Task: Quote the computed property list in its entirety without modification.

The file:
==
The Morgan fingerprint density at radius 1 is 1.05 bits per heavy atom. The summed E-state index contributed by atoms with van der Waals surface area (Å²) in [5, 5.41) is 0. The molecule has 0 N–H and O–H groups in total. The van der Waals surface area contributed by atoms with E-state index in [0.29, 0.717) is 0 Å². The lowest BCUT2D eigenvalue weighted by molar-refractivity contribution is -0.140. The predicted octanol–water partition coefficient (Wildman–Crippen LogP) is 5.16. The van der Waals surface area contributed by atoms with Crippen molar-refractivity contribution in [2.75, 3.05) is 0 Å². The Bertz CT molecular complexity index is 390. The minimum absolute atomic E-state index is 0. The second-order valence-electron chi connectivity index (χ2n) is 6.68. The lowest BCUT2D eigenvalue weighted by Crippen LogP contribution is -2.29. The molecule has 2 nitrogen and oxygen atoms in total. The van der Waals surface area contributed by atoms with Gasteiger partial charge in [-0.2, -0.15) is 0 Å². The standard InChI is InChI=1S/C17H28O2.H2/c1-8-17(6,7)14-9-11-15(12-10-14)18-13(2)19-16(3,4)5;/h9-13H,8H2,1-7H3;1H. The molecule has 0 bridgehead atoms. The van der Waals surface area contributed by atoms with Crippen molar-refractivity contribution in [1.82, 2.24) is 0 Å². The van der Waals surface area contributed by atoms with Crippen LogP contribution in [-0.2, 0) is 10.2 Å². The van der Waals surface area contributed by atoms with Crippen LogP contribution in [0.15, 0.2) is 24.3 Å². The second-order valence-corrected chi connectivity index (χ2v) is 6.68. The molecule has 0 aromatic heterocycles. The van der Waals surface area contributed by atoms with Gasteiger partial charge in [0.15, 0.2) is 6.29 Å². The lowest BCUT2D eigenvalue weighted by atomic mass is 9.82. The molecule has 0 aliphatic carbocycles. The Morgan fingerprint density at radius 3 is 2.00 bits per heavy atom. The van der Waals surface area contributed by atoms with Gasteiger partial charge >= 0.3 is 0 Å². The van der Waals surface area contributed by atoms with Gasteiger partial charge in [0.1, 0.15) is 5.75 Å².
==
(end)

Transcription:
The Morgan fingerprint density at radius 1 is 1.05 bits per heavy atom. The summed E-state index contributed by atoms with van der Waals surface area (Å²) in [5, 5.41) is 0. The molecule has 0 N–H and O–H groups in total. The van der Waals surface area contributed by atoms with E-state index in [0.29, 0.717) is 0 Å². The lowest BCUT2D eigenvalue weighted by molar-refractivity contribution is -0.140. The predicted octanol–water partition coefficient (Wildman–Crippen LogP) is 5.16. The van der Waals surface area contributed by atoms with Crippen molar-refractivity contribution in [2.75, 3.05) is 0 Å². The Bertz CT molecular complexity index is 390. The minimum absolute atomic E-state index is 0. The second-order valence-electron chi connectivity index (χ2n) is 6.68. The lowest BCUT2D eigenvalue weighted by Crippen LogP contribution is -2.29. The molecule has 2 nitrogen and oxygen atoms in total. The van der Waals surface area contributed by atoms with Gasteiger partial charge in [-0.2, -0.15) is 0 Å². The standard InChI is InChI=1S/C17H28O2.H2/c1-8-17(6,7)14-9-11-15(12-10-14)18-13(2)19-16(3,4)5;/h9-13H,8H2,1-7H3;1H. The molecule has 0 bridgehead atoms. The van der Waals surface area contributed by atoms with Crippen molar-refractivity contribution in [1.82, 2.24) is 0 Å². The van der Waals surface area contributed by atoms with Crippen LogP contribution in [-0.2, 0) is 10.2 Å². The van der Waals surface area contributed by atoms with Crippen LogP contribution in [0.15, 0.2) is 24.3 Å². The second-order valence-corrected chi connectivity index (χ2v) is 6.68. The molecule has 0 aromatic heterocycles. The van der Waals surface area contributed by atoms with Gasteiger partial charge in [0.15, 0.2) is 6.29 Å². The lowest BCUT2D eigenvalue weighted by atomic mass is 9.82. The molecule has 0 aliphatic carbocycles. The Morgan fingerprint density at radius 3 is 2.00 bits per heavy atom. The van der Waals surface area contributed by atoms with Gasteiger partial charge >= 0.3 is 0 Å². The van der Waals surface area contributed by atoms with Gasteiger partial charge in [0.1, 0.15) is 5.75 Å².